The analysis of the "New" San Francisco State Foundation will have three parts. First, since everyone likes to peek at the doings of the rich and powerful, we'll look at the list of "big" (over $5,000) donors that was so helpfully included in the 1998 forms posted to the Web. Next we'll see how real estate operations have come to dominate the financial picture, culminating in the Centennial Village construction mess and the Fall, 2000 student housing crisis. Centennial Village is best understood as an attempt to finance a new student services building on the sly and off the State books, and fits nicely into the privatization agenda of the mandarin bureaucrats at the CSU's headquarters in Long Beach. The final part is a more technical look at the accounting mysteries – the almost deliberate murk -- that make the Foundation's tax returns an exercise in cryptology.

All material has been gathered from the Internet, and is of public record. I welcome additional information: those who have more intimate knowledge of the details or can dispel my errors are welcome to e-mail me. I wish to state clearly that I am not accusing anyone of financial improprieties or malfeasance. My concern is with the unacknowledged risks of treating educational charities as profitmaking businesses. It is a matter of accountability, and the natural tendency of those in high positions is to demand it from others while avoiding it for themselves.

I) Lifestyles of the Rich and Generous (under construction)

The Foundation's list of donors who gave over $5,000 during the 1998-99 school year is available here. For extra credit, count the number of corporate donors (Catellus, Pepsi, etc.) who also have business deals with the Foundation.

II) Centennial Village: the Charitable Face of Property Speculation

In "The Prisoner", a cult television series of the 1960's, a secret agent resigns -- and wakes up in a strange town where his will to keep his individual identity and secrets will be constantly challenged. He wonders:

"Where am I?"

"You are in the Village."

"What do you want?"


"Who are you?"

"I am the new Number Two."

"Who is Number One?"

"You are Number Six."

No doubt the 700 or so students who had anticipated living in SF State's own Village this Fall were equally baffled at being suddenly forced to scramble for space in a skin-tight housing market, or at being carted back and forth between their school and one of the picturesque abandoned military bases the University located as replacement housing. They would be even more mystified to learn of the intricate financial arrangements designed to get our Number Sixes to pay for a new university office building (n2) while keeping the financing off the books of the University itself. Here, roughly, is how the scheme was supposed to work:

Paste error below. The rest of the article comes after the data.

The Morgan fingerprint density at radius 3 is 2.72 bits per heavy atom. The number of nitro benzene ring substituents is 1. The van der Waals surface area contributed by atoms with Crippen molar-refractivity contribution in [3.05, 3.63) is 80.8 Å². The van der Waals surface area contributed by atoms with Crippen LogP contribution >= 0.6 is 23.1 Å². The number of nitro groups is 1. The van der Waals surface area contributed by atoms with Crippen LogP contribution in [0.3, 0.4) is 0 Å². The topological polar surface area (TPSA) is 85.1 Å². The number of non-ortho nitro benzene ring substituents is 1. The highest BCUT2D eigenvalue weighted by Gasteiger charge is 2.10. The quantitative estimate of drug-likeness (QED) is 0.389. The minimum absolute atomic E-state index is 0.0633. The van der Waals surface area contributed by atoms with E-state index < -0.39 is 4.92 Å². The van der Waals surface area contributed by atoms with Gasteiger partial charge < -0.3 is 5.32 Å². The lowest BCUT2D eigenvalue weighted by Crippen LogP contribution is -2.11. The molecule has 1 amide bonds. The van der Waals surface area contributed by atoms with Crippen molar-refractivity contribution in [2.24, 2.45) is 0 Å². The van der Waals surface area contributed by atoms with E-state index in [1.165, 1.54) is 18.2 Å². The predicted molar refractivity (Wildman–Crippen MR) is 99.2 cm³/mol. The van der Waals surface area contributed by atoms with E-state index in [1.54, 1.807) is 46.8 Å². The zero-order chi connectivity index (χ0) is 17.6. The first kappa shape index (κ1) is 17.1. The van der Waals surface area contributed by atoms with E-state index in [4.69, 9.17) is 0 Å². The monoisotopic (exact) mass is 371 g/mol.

1) After nine years of negotiations, the Federal government agreed to put up $9 million (actually $7 million with $2 million state matching) to help SF State replace Verducci Hall, a highrise dorm built on spongy ground that was damaged in the 1989 earthquake and stood condemmed and vacant all during the 1990's.

2) SF State agreed to a long term, if somewhat incestuous, land lease with the SF State Foundation, and obtained the necessary blessing from the bureaucrats and trustees in CSU's Long Beach headquarters. The lease let the Foundation use for 32 years a plot of University land that had been a parking lot and a base for plant maintainance operations.

3)The Foundation sold $48.5 million in bonds to finance construction (and to pay $3 million in fees to lawyers, brokers and insurers per the presentation to the CSU Trustees ) Essentially it was a long term mortgage, at low interest rates because the lenders would be getting tax-free interest. The loan money plus the federal money went to build the Centennial Village apartments -- and the garage underneath -- and 12000 sq. ft. of retail store space -- and a new student services office building on the leased land. The Foundation acted as its own property developer, and chose Catellus Corporation as the contractor (Catellus is also developing the giant Mission Bay "biotech city" south of Market Street, and has the distinction of being a major corporate contributor in state and city election campaigns.)

4) The University gets to use the office building for only the cost of maintaining it, and will own all the buildings when the lease is up in 32 years. When the Village is finished, the Foundation will turn over day-to-day property management to EHA Associates, a non-profit organization experienced in running low-income housing. The money to pay the cost of operating the Villiage and to pay the interest and principal on the long term bonds, will come from the rent students pay to live there, from the garage parking receipts, and from renting the retail space to merchants.

5)The level of rent the students pay will have to cover the debt service on the construction bonds for the whole complex -- in effect, the students will be paying both for their apartments and for the University's office building.

So clever. What can go wrong?(n1) Well, the bondholders want their money come hell or high water, so SF State and its Foundation arranged a side deal with Catellus. The contractor, it is said, made a $1 million advance, promised to pay for every day that completion was delayed, and to guarantee certain minimum rent levels. Additionally, Catellus made a $250,000 grant to the Foundation -- one of the largest "gifts" that show up in the tax disclosures. And what did this shrewd, well-connected land developer ask and get in return? Merely the power to raise rents during the two years its guarantee would last, and a payment of $2,885,000 from the Foundation, spread over 10 years, plus 4% interest.